The AT&T U.S. Figure Skating Championships, starting in Spokane today, will attract up to 75,000 passionate and vocal fans.
Many will be part of tight-knit groups that began planning for the event more than a year ago.
The groups often take breaks and have meals together. Many will finish their days with a nightcap to discuss how well the skaters did.
They’re the skating world equivalent of Deadheads, the roving bands of fans who gathered at performances by rock legend The Grateful Dead.
In this case, the bond among fans is a strong affinity for ice skating.
Just don’t call them groupies.
“I’d hate to be called groupies,” said Gerrie Wszolek, the unofficial leader of The Splinters, one of dozens of fan groups in town for the championships.
“We’re just die-hard, educated fans who know skating very well, having watched a lot of these events for years,” said Wszolek (pronounced “Zo Lek”).
The Splinters date back to 2001. This year the group will bring together about a dozen members from all over the country, Wszolek said.
Barb Beddor, one of the organizers of the skating event, said she’s aware of “tons of fan groups” buying tickets for the championships, which run through Jan. 24.
“Not all of them have names. But it’s natural that people join with other skaters to form groups,” Beddor said.
“When people end up sitting next to each other for 10 hours a day, after a while you talk with those people around you,” she said. “Those people know each other really well by the end of the event.”
That’s what happened to Maryann Farnell, back in 2007, the first year Spokane hosted the U.S. Figure Skating championships.
Farnell, with an all-event ticket, was seated next to The Splinters for all eight days of that competition. On day one she became a good chum of Bev Kerr, one of the Splinters.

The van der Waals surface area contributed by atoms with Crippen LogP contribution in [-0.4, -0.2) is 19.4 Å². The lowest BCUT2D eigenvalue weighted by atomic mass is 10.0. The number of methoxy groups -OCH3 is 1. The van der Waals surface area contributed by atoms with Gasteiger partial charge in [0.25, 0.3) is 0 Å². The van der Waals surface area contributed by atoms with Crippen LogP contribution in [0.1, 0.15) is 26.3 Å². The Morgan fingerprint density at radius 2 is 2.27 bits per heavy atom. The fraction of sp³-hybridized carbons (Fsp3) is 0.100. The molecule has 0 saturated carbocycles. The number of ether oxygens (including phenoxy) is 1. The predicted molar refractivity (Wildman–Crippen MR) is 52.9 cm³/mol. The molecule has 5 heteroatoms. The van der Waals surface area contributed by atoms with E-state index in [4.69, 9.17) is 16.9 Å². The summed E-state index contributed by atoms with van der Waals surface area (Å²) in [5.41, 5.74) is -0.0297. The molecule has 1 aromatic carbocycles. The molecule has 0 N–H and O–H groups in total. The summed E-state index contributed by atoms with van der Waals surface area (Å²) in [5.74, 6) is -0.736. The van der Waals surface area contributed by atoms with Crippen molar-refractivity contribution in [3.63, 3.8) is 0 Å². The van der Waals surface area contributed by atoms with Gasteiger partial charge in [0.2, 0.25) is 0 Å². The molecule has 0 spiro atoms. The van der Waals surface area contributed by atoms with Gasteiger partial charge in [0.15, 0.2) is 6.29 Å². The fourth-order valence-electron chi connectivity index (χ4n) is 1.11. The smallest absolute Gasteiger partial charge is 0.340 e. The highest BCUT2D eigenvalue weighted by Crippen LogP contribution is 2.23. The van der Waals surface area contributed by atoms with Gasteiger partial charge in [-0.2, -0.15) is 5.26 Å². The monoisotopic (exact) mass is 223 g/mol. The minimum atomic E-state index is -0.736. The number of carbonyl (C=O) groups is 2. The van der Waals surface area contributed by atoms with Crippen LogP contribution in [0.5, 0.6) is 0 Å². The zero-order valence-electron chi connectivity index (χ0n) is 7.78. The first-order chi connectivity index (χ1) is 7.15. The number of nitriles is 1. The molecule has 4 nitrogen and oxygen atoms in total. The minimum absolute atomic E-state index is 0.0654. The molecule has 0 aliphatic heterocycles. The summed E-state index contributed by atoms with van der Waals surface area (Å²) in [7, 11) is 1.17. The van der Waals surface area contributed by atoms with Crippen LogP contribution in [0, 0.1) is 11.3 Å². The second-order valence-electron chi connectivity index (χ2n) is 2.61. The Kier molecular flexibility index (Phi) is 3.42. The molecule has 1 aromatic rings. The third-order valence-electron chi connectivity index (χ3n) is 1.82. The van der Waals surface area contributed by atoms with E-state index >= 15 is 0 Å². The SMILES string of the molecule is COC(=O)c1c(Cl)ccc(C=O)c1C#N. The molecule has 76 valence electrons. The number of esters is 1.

By the second day Farnell was on first-name terms with the others. By the end of the 2007 event, Farnell was part of the group, and already had her seats purchased for the 2008 championships.
This year Farnell is the unofficial hostess for The Splinters. At least one of the group’s members will stay at her home. Her husband, Spokane County Chief Executive Marshall Farnell, says he has no interest in the event and expects to see Maryann just “from time to time” until Jan. 24.
The Splinters first formed in 2001 after some of the members – mostly from the East Coast – already were making annual trips to skating events, buying accommodations and tickets through a travel agency.
“One of us said, ‘You know, we can do this ourselves,’ “ said Wszolek, a 70-year-old retiree from Trenton, N.J. “And someone else said ‘That makes us a splinter group.’ “
The Splinters, befitting their name, have no collective favorites among the skaters. There are other fan groups in town for this event who are the exact opposite – rooting loudly for one specific skater.
Those fan groups give themselves names that often go with the pins or buttons that feature their favorite skater.
“This year the Johnny Weir fans are Johnny’s Angels,” said Scottie Bibb, the spokeswoman for U.S. Figure Skating, the governing body for this event.
“And the Evan Lysacek fans go by the name Evan’s Elves,” she said.
One of the two men in The Splinters is Doug Linneman, who flew in Thursday from Philadelphia, where he works for Linneman Associates, a real estate consulting group.
Linneman said he joined the group last year at the Cleveland championships. Like Farnell, he was assimilated because he sat near The Splinters.
“We seem to never tire of the conversations we have about the competition,” Linneman said. Members disagree often about how a skater did, or how well or badly judges scored a program.
“But one thing we always agree on is that we love the sport,” Linneman said.
He said he never feels singled out by the others, being one of the few men in the group.
“Yes, it’s true I am the official guy in the group,” Linneman said. “But it’s not hard or weird. Being surrounded every day by about a dozen women? For me, that’s a lot of fun.”